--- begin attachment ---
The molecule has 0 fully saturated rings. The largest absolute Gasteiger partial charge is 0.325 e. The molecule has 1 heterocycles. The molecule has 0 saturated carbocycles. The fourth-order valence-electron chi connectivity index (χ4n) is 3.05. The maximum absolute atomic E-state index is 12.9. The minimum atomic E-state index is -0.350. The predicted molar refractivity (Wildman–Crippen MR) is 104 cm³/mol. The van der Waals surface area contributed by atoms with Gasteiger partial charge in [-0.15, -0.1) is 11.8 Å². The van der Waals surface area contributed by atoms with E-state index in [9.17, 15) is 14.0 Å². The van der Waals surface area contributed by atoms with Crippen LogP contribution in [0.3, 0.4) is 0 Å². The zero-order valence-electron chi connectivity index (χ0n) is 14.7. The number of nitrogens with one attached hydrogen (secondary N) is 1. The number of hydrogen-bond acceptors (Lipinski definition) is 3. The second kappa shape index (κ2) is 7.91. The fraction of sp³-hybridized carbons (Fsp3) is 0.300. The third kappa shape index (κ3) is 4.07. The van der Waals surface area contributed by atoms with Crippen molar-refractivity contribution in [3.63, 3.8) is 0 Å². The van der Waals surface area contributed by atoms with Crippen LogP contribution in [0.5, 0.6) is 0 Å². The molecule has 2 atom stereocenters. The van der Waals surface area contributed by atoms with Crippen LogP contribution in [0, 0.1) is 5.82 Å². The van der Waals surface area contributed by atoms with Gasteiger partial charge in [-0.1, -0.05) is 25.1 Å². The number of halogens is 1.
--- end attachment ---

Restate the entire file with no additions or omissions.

The molecule has 0 fully saturated rings. The largest absolute Gasteiger partial charge is 0.325 e. The molecule has 1 heterocycles. The molecule has 0 saturated carbocycles. The fourth-order valence-electron chi connectivity index (χ4n) is 3.05. The maximum absolute atomic E-state index is 12.9. The minimum atomic E-state index is -0.350. The predicted molar refractivity (Wildman–Crippen MR) is 104 cm³/mol. The van der Waals surface area contributed by atoms with Gasteiger partial charge in [-0.15, -0.1) is 11.8 Å². The van der Waals surface area contributed by atoms with E-state index in [9.17, 15) is 14.0 Å². The van der Waals surface area contributed by atoms with Crippen LogP contribution in [0.3, 0.4) is 0 Å². The zero-order valence-electron chi connectivity index (χ0n) is 14.7. The number of nitrogens with one attached hydrogen (secondary N) is 1. The number of hydrogen-bond acceptors (Lipinski definition) is 3. The second kappa shape index (κ2) is 7.91. The fraction of sp³-hybridized carbons (Fsp3) is 0.300. The third kappa shape index (κ3) is 4.07. The van der Waals surface area contributed by atoms with Crippen molar-refractivity contribution in [3.63, 3.8) is 0 Å². The van der Waals surface area contributed by atoms with Crippen LogP contribution in [0.5, 0.6) is 0 Å². The molecule has 2 atom stereocenters. The van der Waals surface area contributed by atoms with Crippen LogP contribution in [0, 0.1) is 5.82 Å². The van der Waals surface area contributed by atoms with Gasteiger partial charge in [-0.1, -0.05) is 25.1 Å². The number of halogens is 1.